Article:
Whether it’s called self-compassion or self-kindness, the premise is the same: Treat yourself as kindly as you would treat others. This concept is especially important for family caregivers, who can get so caught up in daily tasks that they neglect themselves. To let this happen puts the caregiver at risk for exhaustion, a case of “the blues,” symptoms of depression, or medical diagnosis of depression.

You may be wondering how to cultivate self-kindness. What steps can you take?  Can you stay on this path?

Self-kindness is related to self-esteem. Neel Burton, MD, cites 17 ways to develop self-esteem in his article, “Building Confidence and Self-Esteem,” posted on the Psychology Today website. A suggestion from Burton, “Do at least one thing that you enjoy every day, and remind yourself that you deserve it.”

Now in my 19th year of caregiving, I realize that self-kindness is a journey of its own. I know I must be kind to myself in order to care for my husband. Some self-kindness steps worked better than others. When I reviewed my caregiving experience I became aware of how I created my self-kindness path. These are the steps I took.   

Learn about the benefits of self-kindness

Many articles on this topic are posted on the Internet. One benefit is the reduction of stress, something all family caregivers need. Being kind to yourself helps you feel good about yourself.

Promise to be kind to yourself

This pledge keeps you moving forward on the self-kindness path. When things get too busy, self-kindness may ebb, and you may need to jump-start it.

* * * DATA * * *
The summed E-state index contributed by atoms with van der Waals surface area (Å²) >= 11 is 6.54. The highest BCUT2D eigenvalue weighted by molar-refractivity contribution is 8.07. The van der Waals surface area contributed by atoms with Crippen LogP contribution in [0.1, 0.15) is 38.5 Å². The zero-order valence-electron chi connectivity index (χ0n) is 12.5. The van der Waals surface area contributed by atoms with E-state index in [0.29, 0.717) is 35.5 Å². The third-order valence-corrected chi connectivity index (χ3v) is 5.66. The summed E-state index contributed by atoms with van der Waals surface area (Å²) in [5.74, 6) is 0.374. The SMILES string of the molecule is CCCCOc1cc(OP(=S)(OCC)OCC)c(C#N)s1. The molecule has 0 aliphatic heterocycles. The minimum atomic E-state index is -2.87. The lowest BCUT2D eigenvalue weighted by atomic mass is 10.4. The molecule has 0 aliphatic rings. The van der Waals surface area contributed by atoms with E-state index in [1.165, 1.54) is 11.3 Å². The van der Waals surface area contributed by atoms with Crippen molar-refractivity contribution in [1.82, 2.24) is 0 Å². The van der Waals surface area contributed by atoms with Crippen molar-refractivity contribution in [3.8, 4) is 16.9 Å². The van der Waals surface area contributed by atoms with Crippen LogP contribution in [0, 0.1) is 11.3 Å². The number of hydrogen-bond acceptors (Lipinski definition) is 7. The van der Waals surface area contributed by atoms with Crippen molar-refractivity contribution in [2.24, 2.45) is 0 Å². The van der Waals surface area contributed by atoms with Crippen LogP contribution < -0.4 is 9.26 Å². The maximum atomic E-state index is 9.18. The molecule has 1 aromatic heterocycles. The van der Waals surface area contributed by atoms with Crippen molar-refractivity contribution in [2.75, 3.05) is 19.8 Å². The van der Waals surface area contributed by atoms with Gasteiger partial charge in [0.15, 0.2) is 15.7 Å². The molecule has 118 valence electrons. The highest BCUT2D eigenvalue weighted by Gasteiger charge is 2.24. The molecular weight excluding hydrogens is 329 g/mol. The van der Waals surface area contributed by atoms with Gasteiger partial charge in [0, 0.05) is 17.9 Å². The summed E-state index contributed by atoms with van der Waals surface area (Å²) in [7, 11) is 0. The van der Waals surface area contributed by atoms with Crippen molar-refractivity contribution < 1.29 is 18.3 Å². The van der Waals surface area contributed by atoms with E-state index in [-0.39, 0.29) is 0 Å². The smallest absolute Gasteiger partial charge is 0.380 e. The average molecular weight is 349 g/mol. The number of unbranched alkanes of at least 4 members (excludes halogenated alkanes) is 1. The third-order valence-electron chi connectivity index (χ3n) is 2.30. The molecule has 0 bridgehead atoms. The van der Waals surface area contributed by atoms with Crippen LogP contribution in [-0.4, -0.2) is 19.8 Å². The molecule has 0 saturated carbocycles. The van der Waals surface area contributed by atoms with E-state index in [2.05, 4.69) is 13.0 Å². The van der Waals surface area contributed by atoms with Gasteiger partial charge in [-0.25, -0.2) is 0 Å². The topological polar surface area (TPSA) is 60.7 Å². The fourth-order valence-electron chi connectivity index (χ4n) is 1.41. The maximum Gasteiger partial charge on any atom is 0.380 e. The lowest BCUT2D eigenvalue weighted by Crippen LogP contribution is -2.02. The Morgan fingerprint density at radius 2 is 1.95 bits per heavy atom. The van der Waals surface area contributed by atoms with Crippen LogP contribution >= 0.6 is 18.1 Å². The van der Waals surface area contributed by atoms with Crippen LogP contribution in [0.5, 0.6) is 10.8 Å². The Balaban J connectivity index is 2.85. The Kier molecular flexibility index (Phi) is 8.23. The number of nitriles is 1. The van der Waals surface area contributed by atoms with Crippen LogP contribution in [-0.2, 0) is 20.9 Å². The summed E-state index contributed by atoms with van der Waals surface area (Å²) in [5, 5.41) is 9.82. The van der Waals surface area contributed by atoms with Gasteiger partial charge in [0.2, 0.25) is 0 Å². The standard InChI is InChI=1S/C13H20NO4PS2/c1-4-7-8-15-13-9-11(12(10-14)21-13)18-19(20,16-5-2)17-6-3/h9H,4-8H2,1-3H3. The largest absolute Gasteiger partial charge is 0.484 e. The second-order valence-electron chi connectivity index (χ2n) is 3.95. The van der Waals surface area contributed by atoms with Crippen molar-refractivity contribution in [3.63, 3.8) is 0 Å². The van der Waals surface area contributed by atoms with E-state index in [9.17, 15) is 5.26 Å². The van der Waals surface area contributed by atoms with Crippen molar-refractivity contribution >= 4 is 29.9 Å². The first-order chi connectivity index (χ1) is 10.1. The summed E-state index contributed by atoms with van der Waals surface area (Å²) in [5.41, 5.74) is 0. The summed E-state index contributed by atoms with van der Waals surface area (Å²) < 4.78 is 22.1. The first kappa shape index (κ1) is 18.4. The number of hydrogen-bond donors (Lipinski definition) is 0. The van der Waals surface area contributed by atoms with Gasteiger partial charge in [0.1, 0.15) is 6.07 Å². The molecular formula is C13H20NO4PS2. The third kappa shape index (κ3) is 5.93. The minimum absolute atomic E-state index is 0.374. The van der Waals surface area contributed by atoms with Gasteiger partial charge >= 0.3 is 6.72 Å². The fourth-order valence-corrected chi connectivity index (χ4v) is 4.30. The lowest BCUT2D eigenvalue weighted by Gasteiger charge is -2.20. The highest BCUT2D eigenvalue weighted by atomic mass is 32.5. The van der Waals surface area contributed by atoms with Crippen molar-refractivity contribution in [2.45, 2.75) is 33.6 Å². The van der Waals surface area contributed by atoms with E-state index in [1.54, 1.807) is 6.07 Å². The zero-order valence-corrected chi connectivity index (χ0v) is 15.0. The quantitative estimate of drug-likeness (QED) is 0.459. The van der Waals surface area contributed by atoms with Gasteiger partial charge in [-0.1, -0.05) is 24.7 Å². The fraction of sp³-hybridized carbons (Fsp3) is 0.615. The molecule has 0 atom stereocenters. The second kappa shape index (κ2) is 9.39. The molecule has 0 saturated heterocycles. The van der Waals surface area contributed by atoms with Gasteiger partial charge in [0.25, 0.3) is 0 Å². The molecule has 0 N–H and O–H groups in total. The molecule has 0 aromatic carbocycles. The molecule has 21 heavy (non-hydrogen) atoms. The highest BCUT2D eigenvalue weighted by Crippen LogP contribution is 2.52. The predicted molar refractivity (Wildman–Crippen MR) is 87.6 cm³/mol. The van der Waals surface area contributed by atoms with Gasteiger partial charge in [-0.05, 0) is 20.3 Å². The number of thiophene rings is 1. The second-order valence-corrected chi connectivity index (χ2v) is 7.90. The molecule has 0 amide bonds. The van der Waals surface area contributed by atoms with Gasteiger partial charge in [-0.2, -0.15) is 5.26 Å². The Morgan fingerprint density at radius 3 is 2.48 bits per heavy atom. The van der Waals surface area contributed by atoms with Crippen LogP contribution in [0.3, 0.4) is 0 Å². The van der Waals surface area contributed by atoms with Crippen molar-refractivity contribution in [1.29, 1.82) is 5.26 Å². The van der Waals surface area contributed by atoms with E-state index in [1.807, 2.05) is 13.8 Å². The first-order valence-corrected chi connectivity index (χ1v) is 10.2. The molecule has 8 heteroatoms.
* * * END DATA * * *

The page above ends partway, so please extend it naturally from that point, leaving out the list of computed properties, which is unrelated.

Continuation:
Make a list of your needs

A health and wellness author, I know quiet needs to be part of every caregiving day. What do you need? You may wish to make a written list of these points.

Consider your wants

Maybe you’ve wanted to take up golf for some time, or want to see the latest movie. Thinks about your wants and make a list of them. These two lists, wants and needs, will help you balance your life.

Test self-kindness strategies

A step that sounds good may turn out to be not so good. If a strategy isn’t working for you, move on to something else. You are worthy of this effort.

Keep what works and discard what doesn’t

Because self-kindness is a trial and error process, identifying steps will take some time. As you explore self-kindness, however, you start to develop a routine. The goal is to make self-kindness a daily routine.

Be willing to change course

As life changes, your self-kindness steps may also change. Monitor your feelings and know which self-kindness steps work best.  Don’t be afraid to try something new.

Finally, be persistent about self-kindness

Just as a schedule is part of each caregiving day, kindness needs to be part of your day. Self-kindness improves your life and your loved one’s life.

Amit Sood, MD, in his book, The Mayo Clinic Guide to Stress-Free Living, thinks the kindness we show others is fueled by the kindness we show ourselves. “Self-kindness helps knit your tribe together,” he continues. Don’t wait for self-kindness to find you. As Sood explains, “Waiting for others to send you positive energy will put you at the end of a very long line.”

Surprise yourself with a new self-kindness step today!

About Harriet Hodgson

Rochester resident Harriet Hodgson has been a freelance writer for 37 years, is the author of thousands of Internet/print articles, and 35 books. She is a member of the Association of Health Care Journalists and the Minnesota Coalition for Death Education and Support.

She is also a contributing writer for The Caregiver Space website, Open to Hope Foundation website, and The Grief Toolbox website. Harriet has appeared on more than 185 radio talk shows, including CBS Radio, and dozens of television stations, including CNN.

A popular speaker, Harriet has given presentations at public health, Alzheimer’s, caregiving, and bereavement conferences. Her work is cited in Who’s Who of American Women, World Who’s Who of Women, Contemporary Authors, and other directories.

All of Harriet’s work comes from her life. She is now in her 19th year of caregiving and cares for her disabled husband, John. For more information about this busy author, grandmother, wife, and caregiver please visit www.harriethodgson.com

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